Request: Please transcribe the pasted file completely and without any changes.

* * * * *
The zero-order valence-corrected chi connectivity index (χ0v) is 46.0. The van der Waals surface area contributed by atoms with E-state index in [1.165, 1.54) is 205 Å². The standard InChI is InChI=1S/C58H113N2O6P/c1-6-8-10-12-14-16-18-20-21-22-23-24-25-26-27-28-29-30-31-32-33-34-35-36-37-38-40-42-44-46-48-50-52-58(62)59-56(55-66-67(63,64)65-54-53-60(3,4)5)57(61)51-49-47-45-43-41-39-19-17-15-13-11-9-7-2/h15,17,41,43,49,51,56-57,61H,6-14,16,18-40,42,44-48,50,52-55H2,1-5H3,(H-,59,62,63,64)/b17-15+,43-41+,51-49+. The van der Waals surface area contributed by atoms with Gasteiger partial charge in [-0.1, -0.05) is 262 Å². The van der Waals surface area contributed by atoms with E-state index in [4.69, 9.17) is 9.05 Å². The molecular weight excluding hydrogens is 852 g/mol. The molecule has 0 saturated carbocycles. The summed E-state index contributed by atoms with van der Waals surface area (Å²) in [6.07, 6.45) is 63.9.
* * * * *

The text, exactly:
The zero-order valence-corrected chi connectivity index (χ0v) is 46.0. The van der Waals surface area contributed by atoms with E-state index in [1.165, 1.54) is 205 Å². The standard InChI is InChI=1S/C58H113N2O6P/c1-6-8-10-12-14-16-18-20-21-22-23-24-25-26-27-28-29-30-31-32-33-34-35-36-37-38-40-42-44-46-48-50-52-58(62)59-56(55-66-67(63,64)65-54-53-60(3,4)5)57(61)51-49-47-45-43-41-39-19-17-15-13-11-9-7-2/h15,17,41,43,49,51,56-57,61H,6-14,16,18-40,42,44-48,50,52-55H2,1-5H3,(H-,59,62,63,64)/b17-15+,43-41+,51-49+. The van der Waals surface area contributed by atoms with Gasteiger partial charge in [-0.1, -0.05) is 262 Å². The van der Waals surface area contributed by atoms with E-state index in [4.69, 9.17) is 9.05 Å². The molecular weight excluding hydrogens is 852 g/mol. The molecule has 0 saturated carbocycles. The summed E-state index contributed by atoms with van der Waals surface area (Å²) in [6.07, 6.45) is 63.9.